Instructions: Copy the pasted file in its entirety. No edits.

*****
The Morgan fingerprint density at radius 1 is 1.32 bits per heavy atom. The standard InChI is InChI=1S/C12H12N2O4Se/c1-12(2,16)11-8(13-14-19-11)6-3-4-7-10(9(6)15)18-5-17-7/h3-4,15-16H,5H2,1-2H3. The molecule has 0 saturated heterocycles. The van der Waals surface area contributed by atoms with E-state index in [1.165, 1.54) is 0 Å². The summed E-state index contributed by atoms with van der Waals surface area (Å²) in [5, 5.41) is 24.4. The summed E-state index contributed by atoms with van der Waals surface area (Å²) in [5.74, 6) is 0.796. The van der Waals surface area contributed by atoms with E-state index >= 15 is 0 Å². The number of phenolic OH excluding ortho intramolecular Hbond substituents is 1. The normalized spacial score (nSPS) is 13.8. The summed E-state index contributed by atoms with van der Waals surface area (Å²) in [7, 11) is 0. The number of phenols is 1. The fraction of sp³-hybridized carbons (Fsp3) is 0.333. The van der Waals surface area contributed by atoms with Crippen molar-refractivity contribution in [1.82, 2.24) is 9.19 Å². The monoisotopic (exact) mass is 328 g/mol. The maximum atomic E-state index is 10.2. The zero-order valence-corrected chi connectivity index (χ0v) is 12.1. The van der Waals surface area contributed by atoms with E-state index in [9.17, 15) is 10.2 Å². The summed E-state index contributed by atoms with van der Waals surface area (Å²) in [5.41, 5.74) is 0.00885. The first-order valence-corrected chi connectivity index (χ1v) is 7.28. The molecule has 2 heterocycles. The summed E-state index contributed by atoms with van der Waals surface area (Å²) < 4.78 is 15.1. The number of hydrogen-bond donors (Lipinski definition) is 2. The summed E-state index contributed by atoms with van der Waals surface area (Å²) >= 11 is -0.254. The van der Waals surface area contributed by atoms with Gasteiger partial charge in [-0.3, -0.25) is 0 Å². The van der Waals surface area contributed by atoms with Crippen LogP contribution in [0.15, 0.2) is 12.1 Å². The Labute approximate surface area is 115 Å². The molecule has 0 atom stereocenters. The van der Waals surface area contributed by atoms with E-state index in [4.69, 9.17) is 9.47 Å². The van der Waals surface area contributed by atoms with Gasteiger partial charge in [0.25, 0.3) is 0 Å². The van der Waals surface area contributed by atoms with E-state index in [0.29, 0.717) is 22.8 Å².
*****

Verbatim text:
The Morgan fingerprint density at radius 1 is 1.32 bits per heavy atom. The standard InChI is InChI=1S/C12H12N2O4Se/c1-12(2,16)11-8(13-14-19-11)6-3-4-7-10(9(6)15)18-5-17-7/h3-4,15-16H,5H2,1-2H3. The molecule has 0 saturated heterocycles. The van der Waals surface area contributed by atoms with E-state index in [1.165, 1.54) is 0 Å². The summed E-state index contributed by atoms with van der Waals surface area (Å²) in [5, 5.41) is 24.4. The summed E-state index contributed by atoms with van der Waals surface area (Å²) in [5.74, 6) is 0.796. The van der Waals surface area contributed by atoms with E-state index >= 15 is 0 Å². The number of phenolic OH excluding ortho intramolecular Hbond substituents is 1. The normalized spacial score (nSPS) is 13.8. The summed E-state index contributed by atoms with van der Waals surface area (Å²) in [7, 11) is 0. The number of phenols is 1. The fraction of sp³-hybridized carbons (Fsp3) is 0.333. The van der Waals surface area contributed by atoms with Crippen molar-refractivity contribution in [1.82, 2.24) is 9.19 Å². The monoisotopic (exact) mass is 328 g/mol. The maximum atomic E-state index is 10.2. The zero-order valence-corrected chi connectivity index (χ0v) is 12.1. The van der Waals surface area contributed by atoms with E-state index in [9.17, 15) is 10.2 Å². The summed E-state index contributed by atoms with van der Waals surface area (Å²) in [5.41, 5.74) is 0.00885. The first-order valence-corrected chi connectivity index (χ1v) is 7.28. The molecule has 2 heterocycles. The summed E-state index contributed by atoms with van der Waals surface area (Å²) < 4.78 is 15.1. The number of hydrogen-bond donors (Lipinski definition) is 2. The summed E-state index contributed by atoms with van der Waals surface area (Å²) >= 11 is -0.254. The van der Waals surface area contributed by atoms with Gasteiger partial charge in [-0.3, -0.25) is 0 Å². The van der Waals surface area contributed by atoms with Crippen LogP contribution in [0.15, 0.2) is 12.1 Å². The Labute approximate surface area is 115 Å². The molecule has 0 atom stereocenters. The van der Waals surface area contributed by atoms with E-state index in [4.69, 9.17) is 9.47 Å². The van der Waals surface area contributed by atoms with Gasteiger partial charge in [0.25, 0.3) is 0 Å². The van der Waals surface area contributed by atoms with E-state index in [0.29, 0.717) is 22.8 Å².